Why is is important? Our best understanding of how coronavirus spreads suggests that once the proportion of those who are immune reaches a certain threshold, the infection numbers will stop increasing. The epidemic will not be over, there will still be people becoming and dying, but the overall trend will be downwards.
The “Holy Grail” of epidemic modelling is the knowledge of what this level is and countless arguments have been presented for different numbers. To some extent, however, this is a bit of a “red herring”. This number depends on how fast the disease is spreading, but this, in turn, depends on how we behave and what we do to control the spread.
There is, however, an upper limit to this threshold value, corresponding to the situation with no lockdown, mask use, hand washing, or staying at home (international travel is a slightly different thing). Good evidence suggests a value of 60-80%. It could be somewhat higher – as the “new variants” have higher potential for spread, or it could be lower – if there are substantial levels of variability in how susceptible people are or how they make contact. Somewhere in the middle, there is 75%, so we might stick to this number.
So, the models predict that once the proportion of immune people – which is unknown but estimated by the model – reaches 75%, the trend in the disease levels can only be down. But, what are these model estimates? How far are we from the “magic” threshold?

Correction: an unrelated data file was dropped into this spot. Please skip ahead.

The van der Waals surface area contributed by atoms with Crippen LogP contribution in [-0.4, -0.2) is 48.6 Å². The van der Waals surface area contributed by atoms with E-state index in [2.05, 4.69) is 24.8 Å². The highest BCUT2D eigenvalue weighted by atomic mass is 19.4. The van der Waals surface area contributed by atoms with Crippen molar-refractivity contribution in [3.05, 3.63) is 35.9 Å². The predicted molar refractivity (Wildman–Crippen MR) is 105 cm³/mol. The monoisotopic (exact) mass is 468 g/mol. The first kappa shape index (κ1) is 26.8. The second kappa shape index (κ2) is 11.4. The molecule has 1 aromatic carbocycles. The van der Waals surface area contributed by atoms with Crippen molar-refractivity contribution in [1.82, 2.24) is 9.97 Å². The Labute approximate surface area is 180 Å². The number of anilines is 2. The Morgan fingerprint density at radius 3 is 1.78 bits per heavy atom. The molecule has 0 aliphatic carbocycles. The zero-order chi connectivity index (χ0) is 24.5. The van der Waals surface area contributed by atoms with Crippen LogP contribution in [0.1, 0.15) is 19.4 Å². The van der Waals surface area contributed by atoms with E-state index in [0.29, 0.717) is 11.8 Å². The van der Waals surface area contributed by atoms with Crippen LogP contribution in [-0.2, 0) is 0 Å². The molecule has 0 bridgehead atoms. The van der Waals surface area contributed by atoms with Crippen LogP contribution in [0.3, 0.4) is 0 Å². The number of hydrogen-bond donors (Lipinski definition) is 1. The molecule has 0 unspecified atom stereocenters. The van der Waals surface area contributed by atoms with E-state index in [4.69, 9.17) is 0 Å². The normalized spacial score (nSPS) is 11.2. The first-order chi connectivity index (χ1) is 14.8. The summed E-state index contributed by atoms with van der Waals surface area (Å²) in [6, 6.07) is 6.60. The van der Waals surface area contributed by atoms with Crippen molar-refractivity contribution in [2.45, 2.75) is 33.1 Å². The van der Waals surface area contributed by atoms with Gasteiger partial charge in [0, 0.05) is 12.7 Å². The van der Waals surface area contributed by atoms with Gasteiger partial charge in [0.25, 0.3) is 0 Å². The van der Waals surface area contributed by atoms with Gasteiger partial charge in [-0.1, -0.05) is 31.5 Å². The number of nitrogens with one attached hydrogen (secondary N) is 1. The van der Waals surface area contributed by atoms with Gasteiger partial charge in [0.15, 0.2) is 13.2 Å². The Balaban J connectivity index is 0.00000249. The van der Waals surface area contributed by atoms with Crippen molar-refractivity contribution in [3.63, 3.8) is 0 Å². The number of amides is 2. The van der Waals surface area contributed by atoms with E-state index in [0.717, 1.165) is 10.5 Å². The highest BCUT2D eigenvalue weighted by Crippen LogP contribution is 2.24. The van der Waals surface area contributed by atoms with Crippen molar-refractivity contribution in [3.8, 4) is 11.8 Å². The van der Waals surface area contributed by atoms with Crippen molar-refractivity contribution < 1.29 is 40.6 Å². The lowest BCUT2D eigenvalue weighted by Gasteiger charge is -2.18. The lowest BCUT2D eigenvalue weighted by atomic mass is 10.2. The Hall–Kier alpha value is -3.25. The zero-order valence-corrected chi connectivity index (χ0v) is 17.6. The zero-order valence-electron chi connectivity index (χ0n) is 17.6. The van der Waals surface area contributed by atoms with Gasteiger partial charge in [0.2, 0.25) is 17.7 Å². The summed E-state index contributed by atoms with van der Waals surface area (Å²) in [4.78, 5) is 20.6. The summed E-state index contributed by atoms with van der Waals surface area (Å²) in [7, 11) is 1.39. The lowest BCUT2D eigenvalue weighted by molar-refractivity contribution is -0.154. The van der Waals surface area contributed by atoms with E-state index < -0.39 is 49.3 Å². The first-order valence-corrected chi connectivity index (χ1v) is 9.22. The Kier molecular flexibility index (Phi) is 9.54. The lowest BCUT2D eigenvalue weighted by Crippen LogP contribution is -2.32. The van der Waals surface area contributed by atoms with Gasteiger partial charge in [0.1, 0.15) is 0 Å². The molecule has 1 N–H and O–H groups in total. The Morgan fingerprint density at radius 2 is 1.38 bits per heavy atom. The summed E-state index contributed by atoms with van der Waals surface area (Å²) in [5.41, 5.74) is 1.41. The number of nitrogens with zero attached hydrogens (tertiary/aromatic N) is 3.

In principle, trying to estimate this value is a hopeless case, because of a combination of asymptomatic spread and low testing coverage and efficiency. Thus, at the beginning of the epidemic, we only tested – and reported – those with symptoms or even just those who came to a hospital. Anybody who did not have severe symptoms never made it as a number.
It is a story of a group of blind men who try to guess what the elephant is like by touching it and only experiencing a small part of it. In the same way, we are trying to guess how many people have already been infected and hence might be immune, based on the case notifications.
Different models might make different assumptions and so get different estimates. The graph below shows such estimates from four models, compared with the actual data which represent the recorded cases. As we can see, the elephant we managed to recreate has some “elephant-like” features (the first peak, followed by a summer break, and the double winter peak), but the estimated number of “true infections” and hence the number of those who might be immune by now differs massively.
The situation is actually not as hopeless as it sounds. We can actually test people for the presence of antibodies and then verify that our models are correct – and reject or modify those that are not. By the way, antibodies are molecules that a body produces in response to infection (or vaccination) and their presence suggests some levels of immunity.